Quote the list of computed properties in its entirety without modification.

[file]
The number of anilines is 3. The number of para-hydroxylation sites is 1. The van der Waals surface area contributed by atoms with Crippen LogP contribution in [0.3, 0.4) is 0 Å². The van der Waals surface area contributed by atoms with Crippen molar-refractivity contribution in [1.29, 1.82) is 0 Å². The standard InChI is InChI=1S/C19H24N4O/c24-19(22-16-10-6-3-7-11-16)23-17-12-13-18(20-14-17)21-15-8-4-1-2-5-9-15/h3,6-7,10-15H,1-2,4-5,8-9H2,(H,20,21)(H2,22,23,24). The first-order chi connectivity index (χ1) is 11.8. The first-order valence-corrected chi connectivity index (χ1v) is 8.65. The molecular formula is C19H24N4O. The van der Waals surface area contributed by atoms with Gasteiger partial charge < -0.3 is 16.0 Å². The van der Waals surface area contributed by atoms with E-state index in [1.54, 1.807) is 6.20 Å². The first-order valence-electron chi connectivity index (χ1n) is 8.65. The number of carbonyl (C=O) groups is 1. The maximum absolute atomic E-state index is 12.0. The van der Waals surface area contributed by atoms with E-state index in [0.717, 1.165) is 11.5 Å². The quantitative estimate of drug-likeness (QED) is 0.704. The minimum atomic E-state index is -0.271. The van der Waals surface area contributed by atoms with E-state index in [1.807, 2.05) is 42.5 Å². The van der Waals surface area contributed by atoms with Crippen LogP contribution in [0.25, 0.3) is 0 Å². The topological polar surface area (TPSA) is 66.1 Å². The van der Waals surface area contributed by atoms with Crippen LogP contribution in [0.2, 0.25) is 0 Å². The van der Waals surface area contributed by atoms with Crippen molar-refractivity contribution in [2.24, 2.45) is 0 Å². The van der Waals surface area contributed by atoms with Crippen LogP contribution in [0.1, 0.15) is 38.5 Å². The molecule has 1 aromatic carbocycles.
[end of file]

The number of anilines is 3. The number of para-hydroxylation sites is 1. The van der Waals surface area contributed by atoms with Crippen LogP contribution in [0.3, 0.4) is 0 Å². The van der Waals surface area contributed by atoms with Crippen molar-refractivity contribution in [1.29, 1.82) is 0 Å². The standard InChI is InChI=1S/C19H24N4O/c24-19(22-16-10-6-3-7-11-16)23-17-12-13-18(20-14-17)21-15-8-4-1-2-5-9-15/h3,6-7,10-15H,1-2,4-5,8-9H2,(H,20,21)(H2,22,23,24). The first-order chi connectivity index (χ1) is 11.8. The first-order valence-corrected chi connectivity index (χ1v) is 8.65. The molecular formula is C19H24N4O. The van der Waals surface area contributed by atoms with Gasteiger partial charge < -0.3 is 16.0 Å². The van der Waals surface area contributed by atoms with E-state index in [1.54, 1.807) is 6.20 Å². The first-order valence-electron chi connectivity index (χ1n) is 8.65. The number of carbonyl (C=O) groups is 1. The maximum absolute atomic E-state index is 12.0. The van der Waals surface area contributed by atoms with E-state index in [0.717, 1.165) is 11.5 Å². The quantitative estimate of drug-likeness (QED) is 0.704. The minimum atomic E-state index is -0.271. The van der Waals surface area contributed by atoms with E-state index in [1.807, 2.05) is 42.5 Å². The van der Waals surface area contributed by atoms with Crippen LogP contribution in [0.25, 0.3) is 0 Å². The topological polar surface area (TPSA) is 66.1 Å². The van der Waals surface area contributed by atoms with Crippen LogP contribution in [0.2, 0.25) is 0 Å². The van der Waals surface area contributed by atoms with Crippen molar-refractivity contribution in [2.24, 2.45) is 0 Å². The van der Waals surface area contributed by atoms with Crippen LogP contribution in [0.1, 0.15) is 38.5 Å². The molecule has 1 aromatic carbocycles.